After the talk I had mixed feelings, mostly because Koichi-san repeated many things that we already knew from his previous presentations. Although this is understandable as not everyone is into guilds as I am, I still was not satisfied. We’ve received only a glimpse of the whole API, some code examples and (really promising) benchmarks. That was good, but I feel that the earlier the API (even an imperfect one, without full implementation) becomes public, the faster the Ruby core team will get a feedback on it.
One thing that saved all of this was the Guilds initial source code release, right after the conference. I hope, that thanks to this initial code release, things get faster now.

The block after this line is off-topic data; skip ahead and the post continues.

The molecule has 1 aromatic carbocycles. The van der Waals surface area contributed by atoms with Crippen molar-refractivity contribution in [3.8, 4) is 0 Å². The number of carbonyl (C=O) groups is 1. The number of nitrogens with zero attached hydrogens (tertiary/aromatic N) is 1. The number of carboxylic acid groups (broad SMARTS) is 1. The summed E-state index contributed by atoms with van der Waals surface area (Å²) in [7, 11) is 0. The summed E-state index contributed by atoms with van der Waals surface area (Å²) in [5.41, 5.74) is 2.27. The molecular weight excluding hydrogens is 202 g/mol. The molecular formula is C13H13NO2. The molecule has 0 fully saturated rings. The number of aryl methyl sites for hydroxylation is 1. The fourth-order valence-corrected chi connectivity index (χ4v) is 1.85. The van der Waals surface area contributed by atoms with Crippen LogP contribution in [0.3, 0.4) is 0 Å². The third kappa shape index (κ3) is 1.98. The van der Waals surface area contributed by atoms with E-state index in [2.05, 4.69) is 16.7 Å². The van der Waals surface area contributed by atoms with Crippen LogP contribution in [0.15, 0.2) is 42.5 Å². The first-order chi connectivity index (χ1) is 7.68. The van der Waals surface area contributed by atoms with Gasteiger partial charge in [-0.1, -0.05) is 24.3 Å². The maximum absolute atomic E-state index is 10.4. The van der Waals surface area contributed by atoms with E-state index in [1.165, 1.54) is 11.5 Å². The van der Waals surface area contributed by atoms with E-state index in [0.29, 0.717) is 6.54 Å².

Firmware programming with mruby/c
In my humble opinion, this was the best talk during the whole RubyKaigi 2018.
Hasumi’s talk included everything I love about Ruby and more:
- Ruby and more Ruby;
- mRuby/c that is not well known and not often used in Europe;
- Non-standard business use case that was super interesting (sake brewery);
- Hardware and how to interact from within mRuby with it;
All of it was wrapped in a really acceptable form with a newbie introduction to the subject. It was really easy to keep track with all the things he was talking about, even despite the fact, that it was in Japanese and some things could be distorted during the translation. He was also able to prove, that the ventilation at the venue was really good due to CO2 sensors running with Ruby!
You can download Hasumi Hitoshi’s great presentation by clicking on the image below: